As we leave central Yangon behind, the city’s cement-block apartment towers disappear and small houses topped with thatch or corrugated metal roofs begin sprinkling the countryside. A couple of the towns we pass through have proper train stations, while most of the others have nothing more than a ticket window and an overhang to protect waiting passengers from the sun. Almost all of the stations have food vendors set up on the sidewalk next to the tracks, and occasionally a passenger inside the carriage will quickly call one over to buy a packet of chips or bottle of water before the train moves on. Others get their snacks from the vendors inside the train, who sell peanuts, fruit, and cups of sweet milk tea. A man walks through the cars selling newspapers, too, but doesn’t have any English-language ones, so I continue watching the scenery through the window.
The countryside keeps getting greener and greener as we move farther away from the city, and I begin seeing people working in fields next to the train tracks. But there are small construction sites scattered along the route, too, workers laboring away at unidentifiable projects. There’s a lot more construction going on in Myanmar than I had expected, and I wonder what I would find if I came back to ride the Circle Line again in three or five years.
I finally decide that I need a change of seat—my neck is aching, and the sun is beating down intensely on my side of the train—so I walk back a car and wind up sitting at the end of the last carriage, next to the conductor and his wife (girlfriend?). The fifty-something conductor sticks his head out the window at every stop, waving a green flag when the platform is clear and the engineer can start the train again. In between stations, the conductor and his companion make out like teenagers. I wonder with amusement if this is why he seems happier with his job than any Amtrak conductor I’ve ever met.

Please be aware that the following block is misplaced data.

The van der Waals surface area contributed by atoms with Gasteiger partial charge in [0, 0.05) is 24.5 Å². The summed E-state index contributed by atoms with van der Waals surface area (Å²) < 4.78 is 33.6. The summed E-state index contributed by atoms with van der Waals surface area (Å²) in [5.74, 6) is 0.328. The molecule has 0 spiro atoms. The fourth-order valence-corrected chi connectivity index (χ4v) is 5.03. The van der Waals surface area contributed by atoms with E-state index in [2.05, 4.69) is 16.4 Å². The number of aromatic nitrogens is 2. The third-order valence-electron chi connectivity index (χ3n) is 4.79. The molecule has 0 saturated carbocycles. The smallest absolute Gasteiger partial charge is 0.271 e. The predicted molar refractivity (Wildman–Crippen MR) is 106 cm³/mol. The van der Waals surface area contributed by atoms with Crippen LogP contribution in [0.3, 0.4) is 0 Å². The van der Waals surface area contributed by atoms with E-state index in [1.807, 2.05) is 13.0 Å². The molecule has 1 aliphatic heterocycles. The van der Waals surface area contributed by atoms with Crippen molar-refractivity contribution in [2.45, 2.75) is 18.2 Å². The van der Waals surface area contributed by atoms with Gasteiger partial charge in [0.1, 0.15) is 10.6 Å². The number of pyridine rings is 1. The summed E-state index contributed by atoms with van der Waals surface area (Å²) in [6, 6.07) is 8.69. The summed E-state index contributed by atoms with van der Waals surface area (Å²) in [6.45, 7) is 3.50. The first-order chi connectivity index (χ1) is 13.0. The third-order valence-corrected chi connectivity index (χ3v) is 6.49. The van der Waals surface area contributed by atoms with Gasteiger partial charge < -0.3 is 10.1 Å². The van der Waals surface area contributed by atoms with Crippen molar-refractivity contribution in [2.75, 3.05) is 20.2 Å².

Sometime around 10:45, I begin to wonder how much longer the ride will last; I have no idea where we are on the route or if the train is running on time or not. Even on the shady side of the carriage, I’m still sweating, and the increasing sameness of the scenery is making me antsy to get off the train and see something new. I don’t seem to be the only one who has had enough: a Chinese tourist who has spent the journey taking countless photos with a massive camera finally sits down across the aisle from me and begins checking his watch every couple of minutes. I try to relax my brain and wind up dozing off—the heat, the sun, the jolting rhythm of the train lulling me into a brief nap, somewhere between consciousness and sleep.
I open my eyes again and see church spires coming into view, immediately recognizing them as belonging to a church a few blocks away from the Yangon train station, and in another minute I spot the station’s gold towers. The conductor turns to me and says, “Yangon station,” and I nod in response. My ticket is valid all day and the train will keep running in its slow circle around the city, but for me this is the end of the line.
I step off the train and check the clock on my phone. 11:19. It might not be Chinese high-speed rail, but we still arrived one minute early.
* Lonely Planet and every website I read said that the ticket price for foreigners is 1000 kyats ($1). I don’t know if the ticket seller gave me a break by charging the local price, or if the fare has recently been adjusted so that everyone pays the same amount.